The rapid rate of technological advancement has made Single Page Application the de facto web development standard now. What makes it all the more appealing and interesting is the fact, that a major portion of the app can run on a single web page. If spoken from a technical point of view, a large number of web pages now have single page application. What differentiates a web app from that of the web page is the complexity of the page. A page can turn into an app when you are able to incorporate multiple functions and workflows, state management and other CRUD operations on the same page.
Building a single page application can be intimidating, given the vast area covered by web development. But, consensus in technologies and tools has made application development productive and enjoyable. A large number of apps consist of pieces that are client side and server side. The client side comes with a combination of different technologies, practices and libraries that make application development productive. However, single page application development comes with several things that need to be considered when you are building an app.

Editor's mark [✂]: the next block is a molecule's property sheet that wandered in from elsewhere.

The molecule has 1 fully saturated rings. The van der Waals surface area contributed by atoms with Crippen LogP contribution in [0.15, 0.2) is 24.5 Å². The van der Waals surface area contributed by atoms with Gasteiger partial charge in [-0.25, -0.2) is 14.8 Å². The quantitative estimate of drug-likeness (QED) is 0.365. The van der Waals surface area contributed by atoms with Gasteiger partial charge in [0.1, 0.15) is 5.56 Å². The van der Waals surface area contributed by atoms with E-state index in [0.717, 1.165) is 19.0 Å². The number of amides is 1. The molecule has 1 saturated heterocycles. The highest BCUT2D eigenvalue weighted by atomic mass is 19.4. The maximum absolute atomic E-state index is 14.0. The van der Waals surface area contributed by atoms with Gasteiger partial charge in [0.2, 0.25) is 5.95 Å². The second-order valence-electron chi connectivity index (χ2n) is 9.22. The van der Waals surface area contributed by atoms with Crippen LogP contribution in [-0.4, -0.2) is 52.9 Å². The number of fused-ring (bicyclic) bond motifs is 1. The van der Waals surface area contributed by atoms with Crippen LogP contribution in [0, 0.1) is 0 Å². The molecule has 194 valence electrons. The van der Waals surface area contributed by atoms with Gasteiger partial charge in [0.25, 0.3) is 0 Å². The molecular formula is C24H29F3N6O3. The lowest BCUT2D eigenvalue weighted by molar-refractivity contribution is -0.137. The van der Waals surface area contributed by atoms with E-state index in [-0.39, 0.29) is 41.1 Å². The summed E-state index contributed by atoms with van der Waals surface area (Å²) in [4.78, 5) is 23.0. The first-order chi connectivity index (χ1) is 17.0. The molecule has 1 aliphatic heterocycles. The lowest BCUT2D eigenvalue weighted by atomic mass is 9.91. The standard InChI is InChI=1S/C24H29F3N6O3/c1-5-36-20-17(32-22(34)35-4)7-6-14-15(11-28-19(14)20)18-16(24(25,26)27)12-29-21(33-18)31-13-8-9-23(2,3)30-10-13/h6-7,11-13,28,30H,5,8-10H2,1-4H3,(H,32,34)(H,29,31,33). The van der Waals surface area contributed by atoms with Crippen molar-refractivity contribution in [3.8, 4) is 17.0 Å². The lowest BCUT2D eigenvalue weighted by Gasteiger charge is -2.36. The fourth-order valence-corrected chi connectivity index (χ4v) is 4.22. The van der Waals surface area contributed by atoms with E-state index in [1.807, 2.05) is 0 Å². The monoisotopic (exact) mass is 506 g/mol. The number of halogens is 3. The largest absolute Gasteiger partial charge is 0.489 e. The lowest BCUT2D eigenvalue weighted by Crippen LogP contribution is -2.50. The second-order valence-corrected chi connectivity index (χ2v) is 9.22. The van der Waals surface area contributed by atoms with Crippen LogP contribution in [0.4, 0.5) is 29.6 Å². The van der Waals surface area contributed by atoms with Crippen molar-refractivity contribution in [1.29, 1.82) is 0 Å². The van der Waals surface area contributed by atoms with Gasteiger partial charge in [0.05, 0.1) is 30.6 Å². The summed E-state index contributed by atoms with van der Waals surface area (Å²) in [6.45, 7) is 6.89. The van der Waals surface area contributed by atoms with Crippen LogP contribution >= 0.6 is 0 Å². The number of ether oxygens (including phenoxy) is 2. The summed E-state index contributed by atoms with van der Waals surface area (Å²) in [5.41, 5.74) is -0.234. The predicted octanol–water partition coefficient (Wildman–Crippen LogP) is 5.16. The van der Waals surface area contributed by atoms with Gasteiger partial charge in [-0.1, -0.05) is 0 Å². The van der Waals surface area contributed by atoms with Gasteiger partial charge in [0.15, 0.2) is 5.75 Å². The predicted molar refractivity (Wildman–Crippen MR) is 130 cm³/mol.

Let’s begin with picking an application development framework first. There are many popular frameworks available and some of them are as follows:
Choosing the right framework is very important when you are building an app. All the above mentioned frameworks might differ from each other provided the level of implementation and the level of sophistication. However, what’s common is the abstractions that each of these apps provide:
- Model – A JSON data structure with a wrapper around along with property change notification and getter/setter support.
- Collection – Containing a collection of models. Everytime some changes are made in the collection, new notifications are provided.
- Events – Providing a standard pattern for the publication and subscription of notifications.
- View – DOM fragment with a backing object and a support for listening to events relative to it. The view has accessibility to Model instance that are corresponding. There are frameworks having a Controller, which allows the changes to orchestrate between the View and the Model.
- Routing – This enables navigation within the app using URLs and relies on the history of the browser API.
- Syncing – Persistent changes in the model with Ajax calls.
Use of advanced frameworks such as BatmanJS, CanJS, Angular JS and Ember JS helps in the expansion of basic features that can provide support to client side templates and automatic data binding. These data bound templates help to sync the view along with some changes that are made to the model. Picking up an advanced framework provides many ‘out-of-the-box’ features that allow web developers to build a certain kind of app.